What is drug trafficking according to UK law?
Drug trafficking is a globally recognised issue and and a high profile area of the law. The process of drug trafficking involves the cultivation, manufacture, distribution, supply and sale of substances such as marijuana, cocaine and heroin, which are subject to drug prohibition laws.
The National Crime Agency (NCA) states that drug trafficking to the UK costs an estimated £10.7 billion per year and that the use of illegal drugs – particularly Class A drugs – impacts considerably on the social and economic well-being of the country.
Drug trafficking is a significant issue in the UK with drugs widely available throughout the UK. Statistics have shown that:
- An estimated 18-23 tonnes of heroin and 25-30 tonnes of cocaine are imported annually into the UK
- An estimated 270 tonnes of cannabis is needed to satisfy annual UK user demand. Cannabis is the most widely used illegal drug, with the UK wholesale market worth almost £1 billion per year
The resources available to the NCA and the regional crime agencies that investigate these specific types of offence are significant. In an effort to detect, control and limit the supply and distribution of controlled drugs, extensive and complex surveillance tactics are often used, with the police or NCA often undertaking lengthy undercover operations, some of which can last for months or years.
What is possession with intent to distribute?
Unlawful possession, unlawful supply and intent to supply ‘controlled’ and/or psychoactive drugs are classified as criminal offences under the Misuse of Drugs Act (1971) and the Psychoactive Substances Act (2016).
To be charged with possession with intent to supply drugs you must be found to be in possession of a controlled drug with evidence to show the intention to pass the controlled substance to someone else who has no legal right to possess it. Being charged with supplying drugs or being suspected of supplying drugs is considered a much more serious crime than simply being charged for possession of drugs.
If you are caught in possession of a small amount of a controlled drug and charged with intent to supply, you may plead guilty to the charge of possession but not guilty to supply on the grounds that the drugs seized were for personal use only. It is however important to note that statements made at the time of arrest can be significant to the outcome of a case. For example, if a person is simply found in possession of a small amount of a controlled drug but they state that they are for a friend, that person could subsequently be charged with the more serious offence of possession with intent to supply.
If an intention to supply cannot be proved by direct evidence in the form of admissions or witness testimony, the prosecution will attempt to prove guilt for intent to distribute based on inference or circumstantial evidence, including:
- Possession of drug supply paraphernalia such as scales, small packets that may be used to bag-up drugs, cling film and large sums of unexplained cash
- Possession of a quantity of a controlled drug that may be inconsistent with personal use
- Possession of drugs of a high purity level which suggests that they are uncut
Distribution of drugs is not limited to dealing or selling drugs for profit—the issue of financial gain is primarily relevant for the purposes of establishing the scale and background to the supply chain and for sentencing. Drug supply ranges from large-scale commercial trafficking for profit to simply passing a controlled substance from one person to another, i.e. passing a joint between friends.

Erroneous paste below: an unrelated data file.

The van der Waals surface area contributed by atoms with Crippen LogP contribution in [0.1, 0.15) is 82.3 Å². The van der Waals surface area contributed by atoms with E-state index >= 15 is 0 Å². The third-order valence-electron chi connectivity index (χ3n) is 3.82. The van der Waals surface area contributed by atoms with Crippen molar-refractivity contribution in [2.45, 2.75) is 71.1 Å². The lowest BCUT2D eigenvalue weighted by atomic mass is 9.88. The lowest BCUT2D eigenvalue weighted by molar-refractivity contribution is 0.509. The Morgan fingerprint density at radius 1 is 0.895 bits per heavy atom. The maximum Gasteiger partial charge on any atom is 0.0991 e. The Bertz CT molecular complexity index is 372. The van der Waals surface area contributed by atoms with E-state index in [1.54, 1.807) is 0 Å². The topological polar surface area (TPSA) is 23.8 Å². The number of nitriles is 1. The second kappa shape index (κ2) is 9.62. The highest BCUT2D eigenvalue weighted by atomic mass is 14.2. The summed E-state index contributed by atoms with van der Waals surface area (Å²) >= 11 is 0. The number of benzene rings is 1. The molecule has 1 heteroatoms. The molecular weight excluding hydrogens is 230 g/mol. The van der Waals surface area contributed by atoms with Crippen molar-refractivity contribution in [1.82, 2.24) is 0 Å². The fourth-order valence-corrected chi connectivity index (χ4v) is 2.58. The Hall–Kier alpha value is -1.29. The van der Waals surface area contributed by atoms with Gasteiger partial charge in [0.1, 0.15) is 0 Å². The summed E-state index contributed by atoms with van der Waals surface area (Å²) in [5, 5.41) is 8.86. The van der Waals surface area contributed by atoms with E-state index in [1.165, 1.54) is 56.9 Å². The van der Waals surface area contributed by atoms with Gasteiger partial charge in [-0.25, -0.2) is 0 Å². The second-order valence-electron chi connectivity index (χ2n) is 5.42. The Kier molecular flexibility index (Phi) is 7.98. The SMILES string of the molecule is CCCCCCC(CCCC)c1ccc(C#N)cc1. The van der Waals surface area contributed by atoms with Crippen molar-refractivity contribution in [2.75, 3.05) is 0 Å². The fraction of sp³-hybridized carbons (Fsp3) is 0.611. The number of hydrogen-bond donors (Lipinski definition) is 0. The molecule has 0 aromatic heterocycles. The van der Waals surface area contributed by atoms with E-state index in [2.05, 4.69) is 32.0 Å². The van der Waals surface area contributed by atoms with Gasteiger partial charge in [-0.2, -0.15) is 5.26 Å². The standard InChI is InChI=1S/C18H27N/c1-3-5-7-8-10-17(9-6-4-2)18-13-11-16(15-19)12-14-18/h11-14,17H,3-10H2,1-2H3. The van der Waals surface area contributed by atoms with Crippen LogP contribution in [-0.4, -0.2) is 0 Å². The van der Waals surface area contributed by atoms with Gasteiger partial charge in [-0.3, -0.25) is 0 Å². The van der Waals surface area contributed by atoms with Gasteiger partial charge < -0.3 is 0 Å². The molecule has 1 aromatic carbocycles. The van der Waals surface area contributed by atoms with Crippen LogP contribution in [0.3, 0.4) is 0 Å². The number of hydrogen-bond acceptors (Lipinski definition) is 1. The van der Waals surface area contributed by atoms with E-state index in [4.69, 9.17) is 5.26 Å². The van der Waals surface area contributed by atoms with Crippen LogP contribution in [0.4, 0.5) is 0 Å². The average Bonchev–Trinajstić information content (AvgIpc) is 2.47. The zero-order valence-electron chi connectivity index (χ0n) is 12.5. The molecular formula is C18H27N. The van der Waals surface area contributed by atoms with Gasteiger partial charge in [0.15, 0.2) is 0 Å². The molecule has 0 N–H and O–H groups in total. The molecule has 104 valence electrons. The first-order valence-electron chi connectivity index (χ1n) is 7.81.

While simply supplying drugs is not considered as serious as the importation of drugs into the country, or the actual production or manufacture of such substances, it still carries a significant sentence and will inevitably impact on every aspect of an individual’s life if they are found guilty of the offence.
Sentencing for possession with intent to distribute
Sentencing for drug distribution cases is complicated. The court will consider a number of factors including the defendant’s culpability and harm associated with the offence when determining the type and length of any sentence imposed. Whether the case is one involving social supply or for financial gain will be one of the main factors taken into consideration.
Possession with intent to supply Class A drugs will almost always justify a prosecution and likely prison sentence if the defendant is convicted of the offence.
Every case of possession with intent to distribute is different and the outcome will depend on several factors. Due to the complexity of police and NCA investigations this can be a highly complex area of the law, with cases often involving thousands of pages of evidence. Expert legal advice is vital in such cases, as it is this evidence that the police and prosecution will be relying upon and every piece of evidence will be significant in building the case.
What should you do if you are charged with possession with intent to distribute?
If you have been charged with possession with intent to supply or distribute controlled drugs you should take immediate and expert legal advice to ensure your case is considered in detail and that the most favourable result is obtained on your behalf.
At Lawtons we have extensive experience of dealing with serious drug supply and importation cases that have been brought by the NCA (formerly known as the Serious and Organised Crime Agency), plus some of the specialist regional police teams. We can instruct some of the leading barristers and experts in the preparation of our client’s cases to ensure the best possible outcome.